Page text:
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Europe's IXV atmospheric reentry demonstrator arrives in Kourou

09/29/2014 | by Thales

Europe's IXV atmospheric reentry demonstrator arrives in Kourou
© Thales
IXV (Intermediate eXperimental Vehicle), the European Space Agency’s atmospheric reentry demonstrator, developed and integrated by Thales Alenia Space as prime contractor, arrived today at the Guiana Space Center in Kourou, French Guiana, initiating preparations for the launch, scheduled for this coming November.

Thales Alenia Space is in charge of the IXV vehicle design, development and integration and heads a consortium comprising major European manufacturers, research centers and universities. The Italian Space Agency has strongly supported Italian leadership and Italy’s significant involvement in the project.

The IXV demonstrator features advanced aerodynamics thanks to its lifting body design, which also maximizes maneuverability. It is fitted with a sophisticated guidance, navigation and control system that uses aerodynamic automated control surfaces during the atmospheric reentry phase, plus a heat shield to withstand the searing heat of reentry.

IXV will be launched by Arianespace onboard the VEGA European launch vehicle. The IXV will separate from Vega at an altitude of 320 kilometers, then continue its ascent to 412 kilometers. It will then begin its reentry, during which experimental data will be collected by the spacecraft's complete instrument suite. During atmospheric reentry, it will reach a speed of approximately 7.7 km/s at an altitude of 120 km, a typical profile for reentry from low Earth orbit (for example, from the space station's orbit).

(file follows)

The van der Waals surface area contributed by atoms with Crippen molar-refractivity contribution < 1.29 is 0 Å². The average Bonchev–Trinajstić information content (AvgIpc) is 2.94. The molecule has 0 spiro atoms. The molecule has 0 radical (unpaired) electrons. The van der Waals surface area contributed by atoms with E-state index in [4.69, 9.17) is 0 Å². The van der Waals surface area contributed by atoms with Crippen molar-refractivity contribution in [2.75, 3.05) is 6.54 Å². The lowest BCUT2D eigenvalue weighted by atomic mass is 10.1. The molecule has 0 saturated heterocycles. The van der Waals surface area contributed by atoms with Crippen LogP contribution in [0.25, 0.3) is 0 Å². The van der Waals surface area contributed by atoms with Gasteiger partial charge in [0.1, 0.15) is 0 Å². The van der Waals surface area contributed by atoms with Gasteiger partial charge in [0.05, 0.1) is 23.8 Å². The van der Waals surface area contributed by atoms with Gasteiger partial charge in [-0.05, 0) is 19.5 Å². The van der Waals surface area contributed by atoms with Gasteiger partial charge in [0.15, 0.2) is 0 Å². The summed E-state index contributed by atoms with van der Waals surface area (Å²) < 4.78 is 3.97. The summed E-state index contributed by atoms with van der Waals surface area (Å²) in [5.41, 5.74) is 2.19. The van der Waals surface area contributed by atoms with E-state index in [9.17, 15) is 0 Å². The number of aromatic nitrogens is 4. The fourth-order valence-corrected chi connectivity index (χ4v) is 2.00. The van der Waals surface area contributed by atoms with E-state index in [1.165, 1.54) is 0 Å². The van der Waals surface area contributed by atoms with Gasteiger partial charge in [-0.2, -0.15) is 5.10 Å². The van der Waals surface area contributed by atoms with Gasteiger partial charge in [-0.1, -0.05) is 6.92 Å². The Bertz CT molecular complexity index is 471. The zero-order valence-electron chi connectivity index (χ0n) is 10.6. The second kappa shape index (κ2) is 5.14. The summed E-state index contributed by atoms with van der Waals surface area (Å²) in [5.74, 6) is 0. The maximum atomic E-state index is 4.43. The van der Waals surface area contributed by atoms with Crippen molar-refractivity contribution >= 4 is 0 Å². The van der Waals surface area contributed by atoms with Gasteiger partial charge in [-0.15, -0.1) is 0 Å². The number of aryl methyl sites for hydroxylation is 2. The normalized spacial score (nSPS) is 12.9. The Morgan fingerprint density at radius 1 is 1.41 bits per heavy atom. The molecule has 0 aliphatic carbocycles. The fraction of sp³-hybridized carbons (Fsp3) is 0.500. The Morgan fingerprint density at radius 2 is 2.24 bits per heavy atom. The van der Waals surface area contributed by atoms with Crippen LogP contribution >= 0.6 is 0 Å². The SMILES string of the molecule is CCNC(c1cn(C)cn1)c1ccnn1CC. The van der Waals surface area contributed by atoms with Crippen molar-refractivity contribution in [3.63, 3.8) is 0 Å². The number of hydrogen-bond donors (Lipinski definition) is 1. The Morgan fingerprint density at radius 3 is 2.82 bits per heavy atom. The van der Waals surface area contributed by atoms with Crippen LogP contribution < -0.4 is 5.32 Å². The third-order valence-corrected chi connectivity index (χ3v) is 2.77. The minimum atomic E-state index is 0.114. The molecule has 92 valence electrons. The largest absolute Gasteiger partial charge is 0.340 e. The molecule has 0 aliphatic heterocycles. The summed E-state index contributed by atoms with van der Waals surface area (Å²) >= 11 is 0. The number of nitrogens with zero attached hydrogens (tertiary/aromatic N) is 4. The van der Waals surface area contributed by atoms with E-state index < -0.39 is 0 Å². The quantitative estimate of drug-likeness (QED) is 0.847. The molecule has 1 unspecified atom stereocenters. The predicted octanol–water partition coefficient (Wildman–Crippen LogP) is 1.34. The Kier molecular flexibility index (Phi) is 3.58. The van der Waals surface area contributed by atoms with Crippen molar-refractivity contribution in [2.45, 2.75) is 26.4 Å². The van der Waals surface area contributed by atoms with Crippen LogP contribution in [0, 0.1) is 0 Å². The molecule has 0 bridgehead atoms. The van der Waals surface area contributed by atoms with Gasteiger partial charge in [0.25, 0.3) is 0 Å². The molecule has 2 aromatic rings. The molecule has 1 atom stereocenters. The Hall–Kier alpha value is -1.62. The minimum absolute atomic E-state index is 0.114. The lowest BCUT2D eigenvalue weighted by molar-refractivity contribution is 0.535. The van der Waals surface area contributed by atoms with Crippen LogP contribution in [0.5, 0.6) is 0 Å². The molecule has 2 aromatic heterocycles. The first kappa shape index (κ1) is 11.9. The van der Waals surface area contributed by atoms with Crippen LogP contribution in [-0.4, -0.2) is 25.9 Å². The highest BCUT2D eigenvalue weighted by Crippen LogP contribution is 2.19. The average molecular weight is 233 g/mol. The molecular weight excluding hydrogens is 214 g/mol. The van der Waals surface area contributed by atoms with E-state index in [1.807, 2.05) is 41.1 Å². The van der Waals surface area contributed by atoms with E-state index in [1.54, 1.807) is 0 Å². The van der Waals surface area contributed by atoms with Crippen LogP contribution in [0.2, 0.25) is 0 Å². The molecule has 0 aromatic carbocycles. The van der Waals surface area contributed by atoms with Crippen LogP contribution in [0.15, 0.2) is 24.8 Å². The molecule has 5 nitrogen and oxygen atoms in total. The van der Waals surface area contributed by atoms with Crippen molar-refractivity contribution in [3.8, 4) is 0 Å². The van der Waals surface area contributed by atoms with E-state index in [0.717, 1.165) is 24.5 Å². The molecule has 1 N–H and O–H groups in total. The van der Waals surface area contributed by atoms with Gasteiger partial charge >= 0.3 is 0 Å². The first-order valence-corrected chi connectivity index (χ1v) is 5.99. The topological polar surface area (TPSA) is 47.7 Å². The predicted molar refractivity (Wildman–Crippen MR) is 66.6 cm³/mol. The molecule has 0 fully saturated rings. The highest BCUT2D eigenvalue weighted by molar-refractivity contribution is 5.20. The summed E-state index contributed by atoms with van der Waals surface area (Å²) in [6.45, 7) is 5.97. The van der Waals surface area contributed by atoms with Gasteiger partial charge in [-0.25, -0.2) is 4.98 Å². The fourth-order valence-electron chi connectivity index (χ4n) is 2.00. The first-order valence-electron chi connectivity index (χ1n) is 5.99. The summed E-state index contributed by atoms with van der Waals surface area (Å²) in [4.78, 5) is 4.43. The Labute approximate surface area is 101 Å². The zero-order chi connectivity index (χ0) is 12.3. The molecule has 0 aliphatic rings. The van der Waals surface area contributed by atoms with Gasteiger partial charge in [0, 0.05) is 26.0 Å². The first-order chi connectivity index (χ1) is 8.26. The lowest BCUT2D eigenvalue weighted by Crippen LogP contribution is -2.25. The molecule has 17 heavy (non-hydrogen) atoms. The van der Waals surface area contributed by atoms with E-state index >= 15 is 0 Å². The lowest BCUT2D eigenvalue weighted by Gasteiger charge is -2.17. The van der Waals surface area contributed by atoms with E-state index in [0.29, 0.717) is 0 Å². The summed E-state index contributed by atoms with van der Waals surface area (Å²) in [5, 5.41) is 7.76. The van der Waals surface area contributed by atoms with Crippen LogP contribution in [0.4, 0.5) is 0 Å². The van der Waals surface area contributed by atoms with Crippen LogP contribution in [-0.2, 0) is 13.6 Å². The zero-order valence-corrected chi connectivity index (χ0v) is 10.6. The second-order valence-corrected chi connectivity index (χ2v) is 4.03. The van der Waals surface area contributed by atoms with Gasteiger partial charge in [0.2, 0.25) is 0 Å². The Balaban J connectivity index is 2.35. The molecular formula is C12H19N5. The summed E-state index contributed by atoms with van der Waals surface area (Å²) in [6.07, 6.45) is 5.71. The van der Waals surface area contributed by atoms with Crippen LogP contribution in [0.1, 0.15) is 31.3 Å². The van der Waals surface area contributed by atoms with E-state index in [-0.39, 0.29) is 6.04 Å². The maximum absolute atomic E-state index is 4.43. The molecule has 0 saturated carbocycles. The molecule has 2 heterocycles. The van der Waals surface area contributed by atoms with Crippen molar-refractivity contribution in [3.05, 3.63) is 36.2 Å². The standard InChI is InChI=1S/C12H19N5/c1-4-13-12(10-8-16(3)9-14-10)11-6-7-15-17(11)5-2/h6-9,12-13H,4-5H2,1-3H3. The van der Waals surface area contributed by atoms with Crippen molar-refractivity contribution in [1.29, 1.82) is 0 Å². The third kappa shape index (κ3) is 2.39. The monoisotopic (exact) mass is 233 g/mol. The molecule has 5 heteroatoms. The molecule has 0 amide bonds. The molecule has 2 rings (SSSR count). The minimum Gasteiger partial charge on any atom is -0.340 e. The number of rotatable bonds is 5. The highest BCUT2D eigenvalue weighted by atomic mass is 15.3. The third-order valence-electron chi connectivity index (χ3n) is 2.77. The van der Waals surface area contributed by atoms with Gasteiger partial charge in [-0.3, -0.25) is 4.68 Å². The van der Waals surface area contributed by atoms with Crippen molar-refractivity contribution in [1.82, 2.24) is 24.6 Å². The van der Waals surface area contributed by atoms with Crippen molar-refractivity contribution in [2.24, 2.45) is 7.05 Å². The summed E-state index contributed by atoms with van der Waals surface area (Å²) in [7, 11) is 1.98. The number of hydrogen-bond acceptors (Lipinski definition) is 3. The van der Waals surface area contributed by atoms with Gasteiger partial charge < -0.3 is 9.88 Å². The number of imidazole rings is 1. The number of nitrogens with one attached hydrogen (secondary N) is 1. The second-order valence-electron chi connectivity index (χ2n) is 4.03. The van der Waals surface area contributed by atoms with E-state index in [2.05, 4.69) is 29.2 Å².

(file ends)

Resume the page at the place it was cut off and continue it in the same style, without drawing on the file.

The mission will last approximately 1 hour and 40 minutes. Following the parachute descent phase, it will culminate with a splashdown in the Pacific Ocean.

The data collected during the mission will make an extraordinary contribution to the development in Europe of new-generation reentry vehicles.

The ground segment is being developed at the same time. The Mission Control Center, developed and operated by ALTEC in Turin, will be at the heart of the entire mission. ALTEC technicians will track the mission in real time, coordinating the ground stations during the IXV flight. They will also coordinate naval recovery operations after splashdown.

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